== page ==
Album Review: Vision’s Fugitive by Sensations’ Fix

1977 and we are going mad
It’s 1977 and we’ve seen too many ads
1977 and we’re gonna show them all
That apathy’s a drag

So sang Poly Styrene of X-Ray Spex.

This was my 1977 living in the middle of effin’ nowhere in a small village East (yes East) of Hull. My 1977 was one of avoiding the Jubilee and listening to The Damned, The Clash, Sex Pistols and The Stranglers. This was my musical year zero. Anything that went before was forgotten about, and for years bands that were not progeny of the punk explosion were dead to me.

As you might guess if anyone had played me ‘Vision’s Fugitive’ by Sensations’ Fix would have received very short shrift indeed, sent away with a bunch of expletive fleas in their ear regarding the true nature of ‘music’. What my former self would have made of this website I shudder to think. That attitude has always meant that I’ve always been playing catch up with certain style of music, genre which I now feel much more disposed to. Consequently Sensations’ Fix are new to me and so I am listening to this re-issue from the wonderful Berlin label Sound of Cobra with fresh ears.

Sensations’ Fix came out of what was a burgeoning Italian Prog Rock scene in the 1970s. Essentially the brainchild of one Franco Falsini, the band brought out a string of albums that were more experimental than most of their contemporaries, Falsini being drawn more to the stirrings of experimental music from German rather than my British Prog nemeses. ‘Vision’s Fugitive’ was the sixth full-length album and a departure for the band. Having relocated to the State of Virginia in the US, this was perhaps the first Sensations’ Fix to take account of the burgeoning New York scene, and indeed has a similar future dystopian theme as Television’s ‘Marquee Moon’.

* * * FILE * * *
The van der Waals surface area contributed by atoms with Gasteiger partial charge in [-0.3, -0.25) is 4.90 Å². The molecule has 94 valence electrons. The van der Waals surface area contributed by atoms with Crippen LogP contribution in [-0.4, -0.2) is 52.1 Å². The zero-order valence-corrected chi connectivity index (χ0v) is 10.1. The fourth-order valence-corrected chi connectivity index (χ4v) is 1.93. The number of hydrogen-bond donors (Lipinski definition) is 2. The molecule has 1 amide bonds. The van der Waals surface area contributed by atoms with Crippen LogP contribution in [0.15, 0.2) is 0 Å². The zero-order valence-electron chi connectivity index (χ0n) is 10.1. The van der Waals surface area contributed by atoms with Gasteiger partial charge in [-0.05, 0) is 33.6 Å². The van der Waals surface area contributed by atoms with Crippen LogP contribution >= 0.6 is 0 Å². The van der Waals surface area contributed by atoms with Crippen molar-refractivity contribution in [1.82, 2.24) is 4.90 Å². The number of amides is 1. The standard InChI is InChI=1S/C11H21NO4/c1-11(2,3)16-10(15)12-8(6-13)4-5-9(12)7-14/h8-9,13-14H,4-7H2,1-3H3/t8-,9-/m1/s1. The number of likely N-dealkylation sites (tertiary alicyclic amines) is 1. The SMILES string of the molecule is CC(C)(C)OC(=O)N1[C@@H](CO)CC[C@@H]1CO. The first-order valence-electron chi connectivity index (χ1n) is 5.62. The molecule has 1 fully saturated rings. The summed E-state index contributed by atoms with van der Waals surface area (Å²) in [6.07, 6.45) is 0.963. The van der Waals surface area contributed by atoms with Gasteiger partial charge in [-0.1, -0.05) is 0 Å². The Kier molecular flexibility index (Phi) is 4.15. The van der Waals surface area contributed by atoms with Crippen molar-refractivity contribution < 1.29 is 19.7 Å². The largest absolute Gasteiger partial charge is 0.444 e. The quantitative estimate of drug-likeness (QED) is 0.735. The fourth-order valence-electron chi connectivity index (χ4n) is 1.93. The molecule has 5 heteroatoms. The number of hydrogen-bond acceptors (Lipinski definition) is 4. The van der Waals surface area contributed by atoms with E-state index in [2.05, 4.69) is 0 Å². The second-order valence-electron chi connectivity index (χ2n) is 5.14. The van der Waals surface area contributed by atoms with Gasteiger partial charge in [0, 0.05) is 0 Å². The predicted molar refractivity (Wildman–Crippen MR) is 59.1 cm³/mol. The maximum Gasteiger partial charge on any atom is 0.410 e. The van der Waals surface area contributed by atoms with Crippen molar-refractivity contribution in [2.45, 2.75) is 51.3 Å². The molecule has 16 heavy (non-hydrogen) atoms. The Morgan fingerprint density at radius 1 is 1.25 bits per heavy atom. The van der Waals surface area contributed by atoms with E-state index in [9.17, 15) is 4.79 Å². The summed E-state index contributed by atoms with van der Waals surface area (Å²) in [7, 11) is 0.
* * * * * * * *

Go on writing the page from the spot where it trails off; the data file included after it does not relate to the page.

So while there are definite nods to a more ‘New Wave’ sound on this release, I doubt my 1977 self would have come round since there is still plenty prog-style flourish on the album; which has been fully remixed for this repress by Falsini himself. More than that he has mixed in some extra snippets of tracks, and there is an additional number ‘Children of Light and Sound’ which was recorded during the same sessions.

Having not heard the original of this it would be pointless for me to dissect the differences between the two albums, so I’ll stick with this new version. This album feels very fresh, and I suspect that this is a mix of the original material being strong and itself forward looking, Falsini by all accounts was the sort of character who wanted to drive the band into new directions.  He himself also moved into dance music, an area where re-mixing is a real art, and so he is well place to update this lost classic, and I am sure that has contributed to its freshness.

Having heard this album several times now I wish I was able to write my 1977 self a letter telling him to get his act together and give this Sensations’ Fix album a go. It’s an album which might have lit quite a few fires for me and lead me back to the Krautrock scene, into 70s New York, and then given me a good basis to move forward into all sorts of interesting music a good twenty years before I finally discovered it. In the end I did ok, and certainly had my fill of great bands. It’s just that this album might have shown me how rewarding it is to be musically open-minded. I suspect I wouldn’t have listened anyway, but hey my loss then is my gain now because I’m really stoked to have discovered this lost artifact…something that’s now mine to treasure.


This is the first time ‘Vision’s Fugitives has been repressed since its original release in 1977 and with an entire new mix by Franco Falsini. Edition of 500 copies on transparent vinyl from Sound of Cobra 




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